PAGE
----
This Article addresses the question of whether the money laundering provisions in the Patriot Act will be effective tools in the effort to intercept terrorist financing to prevent future attacks like those suffered on September 11, 2001, or whether the legislation is instead the modern equivalent of a big noisy anti-aircraft gun -- psychologically useful for showing that something is being done, but not very effective in actually doing the task. This Article concludes that the Act's money laundering provisions will not be effective in intercepting terrorist financing. It reaches that conclusion after examining the current state of United States money laundering regulation, the changes wrought by the Patriot Act, and the realities of terrorist financing.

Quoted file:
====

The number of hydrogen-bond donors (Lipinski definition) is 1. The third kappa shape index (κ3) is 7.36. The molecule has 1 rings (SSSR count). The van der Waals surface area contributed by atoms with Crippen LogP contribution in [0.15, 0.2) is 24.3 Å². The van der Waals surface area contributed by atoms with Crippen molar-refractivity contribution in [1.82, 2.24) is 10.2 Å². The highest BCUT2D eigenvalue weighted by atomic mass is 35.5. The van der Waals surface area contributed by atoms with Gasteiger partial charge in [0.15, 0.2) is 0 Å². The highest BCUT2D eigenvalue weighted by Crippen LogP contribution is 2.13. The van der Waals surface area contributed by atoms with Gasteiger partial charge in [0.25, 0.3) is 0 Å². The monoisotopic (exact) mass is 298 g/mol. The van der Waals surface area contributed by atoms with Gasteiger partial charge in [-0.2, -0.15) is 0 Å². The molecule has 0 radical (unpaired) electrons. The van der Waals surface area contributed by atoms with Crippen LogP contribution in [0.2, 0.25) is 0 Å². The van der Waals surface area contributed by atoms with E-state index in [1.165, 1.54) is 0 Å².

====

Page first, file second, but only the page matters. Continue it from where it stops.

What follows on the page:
55 Baylor L. Rev. 955 (2003)